James Broughton (1913-1999) was a poet, filmmaker and author who was part of the San Francisco Renaissance, a predecessor of the Beats movement. He was a member of the Sisters of Perpetual Indulgence, a street performance group that uses drag and religious images for charity and LGBT activism, and the Radical Faeries, a spiritual group for gay men. Broughton maintained a joyful, sexually open attitude throughout his experimental films. He delighted in breaking taboos in work like The Bed, a 1967 short film that "celebrated the dance of life" and won multiple film festival awards.
In 1993, Broughton wrote the autobiography Coming Unbuttoned (published by City Lights Books). He recalls the earliest meeting with his muse, Hermy, whose radiant presence reappeared periodically from age three on: "He insisted I would always be a poet even if I tried not to be.... Despite what I might hear to the contrary the world was not a miserable prison, it was a playground for a nonstop tournament between stupidity and imagination. If I followed the game sharply enough, I could be a useful spokesman for Big Joy." Coming Unbuttoned shows how Broughton brought Big Joy to all his endeavors, from a professorship at the San Francisco Art Institute to his many relationships with men and women. Last year, Query Books republished Coming Unbuttoned ($17.95, 9781944507015) with a new foreword by Mark Thompson, author of the Gay Spirit, Gay Soul and Gay Body trilogy and editor for the Advocate magazine. --Tobias Mutter
The Writer's Life
Reading with... Yewande Omotoso
|photo: Victor Dlamini|
Yewande Omotoso was born in Barbados, grew up in Nigeria, and moved to South Africa with her family in 1992. She is the author of Bom Boy, published in South Africa in 2011. She won the South African Literary Award for First-Time Published Author, was shortlisted for the South African Sunday Times Fiction Prize, and was a finalist in the inaugural pan-African Etisalat Fiction Prize. She lives in Johannesburg, where she writes and has her own architectural practice. Her U.S. debut, The Woman Next Door, was published by Picador on February 7, 2017.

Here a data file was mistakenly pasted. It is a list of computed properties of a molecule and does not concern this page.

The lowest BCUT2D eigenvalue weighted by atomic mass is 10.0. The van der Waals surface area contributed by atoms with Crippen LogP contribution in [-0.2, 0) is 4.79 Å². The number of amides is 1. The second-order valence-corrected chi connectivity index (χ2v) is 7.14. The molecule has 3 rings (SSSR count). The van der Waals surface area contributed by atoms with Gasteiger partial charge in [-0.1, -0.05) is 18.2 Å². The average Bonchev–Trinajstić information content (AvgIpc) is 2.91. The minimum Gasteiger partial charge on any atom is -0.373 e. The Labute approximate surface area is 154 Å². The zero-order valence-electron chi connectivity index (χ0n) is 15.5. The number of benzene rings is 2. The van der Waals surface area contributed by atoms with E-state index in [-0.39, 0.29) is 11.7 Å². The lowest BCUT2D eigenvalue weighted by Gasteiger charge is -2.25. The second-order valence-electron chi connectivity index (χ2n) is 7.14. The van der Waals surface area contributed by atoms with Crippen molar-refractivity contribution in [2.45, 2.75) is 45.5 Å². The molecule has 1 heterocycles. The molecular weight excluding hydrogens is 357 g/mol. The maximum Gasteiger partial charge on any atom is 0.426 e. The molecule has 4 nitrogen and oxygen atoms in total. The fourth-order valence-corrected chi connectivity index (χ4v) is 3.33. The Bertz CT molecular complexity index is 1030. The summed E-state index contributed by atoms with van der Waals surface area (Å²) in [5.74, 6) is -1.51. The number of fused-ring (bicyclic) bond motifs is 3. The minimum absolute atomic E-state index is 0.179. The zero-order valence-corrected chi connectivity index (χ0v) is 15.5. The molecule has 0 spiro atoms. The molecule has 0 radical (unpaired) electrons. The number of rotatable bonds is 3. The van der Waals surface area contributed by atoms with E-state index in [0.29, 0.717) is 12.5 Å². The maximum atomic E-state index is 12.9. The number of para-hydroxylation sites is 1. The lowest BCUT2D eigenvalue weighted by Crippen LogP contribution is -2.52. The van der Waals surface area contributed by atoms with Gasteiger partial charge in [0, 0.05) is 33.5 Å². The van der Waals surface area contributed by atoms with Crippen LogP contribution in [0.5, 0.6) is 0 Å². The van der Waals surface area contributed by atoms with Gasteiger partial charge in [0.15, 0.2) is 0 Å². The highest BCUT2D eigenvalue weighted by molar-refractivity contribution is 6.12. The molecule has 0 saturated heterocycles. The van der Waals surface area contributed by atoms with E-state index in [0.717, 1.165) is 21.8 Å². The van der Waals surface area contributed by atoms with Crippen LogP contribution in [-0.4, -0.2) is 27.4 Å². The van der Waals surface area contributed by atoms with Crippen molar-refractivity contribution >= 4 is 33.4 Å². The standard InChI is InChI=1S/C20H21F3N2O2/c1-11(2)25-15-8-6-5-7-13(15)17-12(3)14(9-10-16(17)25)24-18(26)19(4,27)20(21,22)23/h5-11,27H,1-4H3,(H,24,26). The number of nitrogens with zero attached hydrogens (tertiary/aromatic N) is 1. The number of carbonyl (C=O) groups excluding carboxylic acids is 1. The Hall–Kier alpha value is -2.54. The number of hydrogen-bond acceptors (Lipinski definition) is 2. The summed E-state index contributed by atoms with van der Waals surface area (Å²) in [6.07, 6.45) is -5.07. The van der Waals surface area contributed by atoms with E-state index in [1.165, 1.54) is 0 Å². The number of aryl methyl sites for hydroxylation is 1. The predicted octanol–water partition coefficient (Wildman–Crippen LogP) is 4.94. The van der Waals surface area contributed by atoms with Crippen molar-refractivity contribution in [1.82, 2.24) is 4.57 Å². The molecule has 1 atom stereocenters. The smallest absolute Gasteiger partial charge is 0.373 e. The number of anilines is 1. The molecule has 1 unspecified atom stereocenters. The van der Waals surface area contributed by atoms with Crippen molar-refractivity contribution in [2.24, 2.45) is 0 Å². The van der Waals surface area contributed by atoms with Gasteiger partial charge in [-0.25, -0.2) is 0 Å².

On your nightstand now:
A Thousand Acres by Jane Smiley. Like a Mule Bringing Ice Cream to the Sun by Sarah Ladipo Manyika. Taduno's Song by Odafe Atogun. The Sellout by Paul Beatty. Tram 83 by Fiston Mwanza Mujila. The Story of Anna P as Told by Herself by Penny Busetto. Things Unseen by Pamela Power. I'm not reading them all at once though, I've never been able to read more than one book at a time. Instead they represent the most recent books I've read, the one I'm actually reading and the ones I'll be reading next.
Favorite book when you were a child:
Old Possum's Book of Practical Cats by T.S. Eliot. Some of my earliest memories are of my mother reading these poems to my brothers and me at bedtime. She was very good with the voices and we never tired of them.
Your top five authors:
I'm not a top-five person. I'm not even a top-10. Perhaps I could create a top-25 list without too much of a sweat, but seriously I hate to choose. There are so many incredible authors that inspire me. So perhaps I'll take the liberty of rephrasing the question. There are so many authors I love and respect, but there are a few whom I read where I know this isn't just loving a work, this is instruction. A writer like Siri Hustvedt feels like instruction. Similarly, Toni Morrison, Helen Oyeyemi--I feel compelled to read all their works, that this is somehow important for my own growth as a writer.
Book you've faked reading:
Being a Nigerian and knowing that the book was taught in schools across the country, I don't know how I missed this, but for a long time (too embarrassing to give specific time period) I hadn't read Things Fall Apart by Chinua Achebe. And I never had to work hard to fake it because it was pretty inconceivable for anyone to imagine that I hadn't read it. Anyway I can confess this here because I've now corrected this grievous error.
Book you're an evangelist for:
There are many books I turn to in worship. Of late Three Strong Women by Marie NDiaye just amazed me. In general I think Helen Oyeyemi's writing demands evangelism.
Book you've bought for the cover:
None. While I have a deep appreciation for aesthetics when it comes to books, I seem to abide by the cliché that says don't judge based on looks. In the end, though, I usually buy based on the first sentence and the typeface.
Book you hid from your parents:
Love at Second Sight by Cathy Hopkins--a very Mills & Boon-y book. I was quite young and thought my parents would be scandalised to see me reading a book with the word "breast" on so many of the pages.
Book that changed your life:
The God of Small Things by Arundhati Roy. She's an architect, I was studying architecture at the time and not really loving it, wanting to write but thinking I'd lost my chance somehow. Reading the book gave me courage and a sense of hope that things could still work out.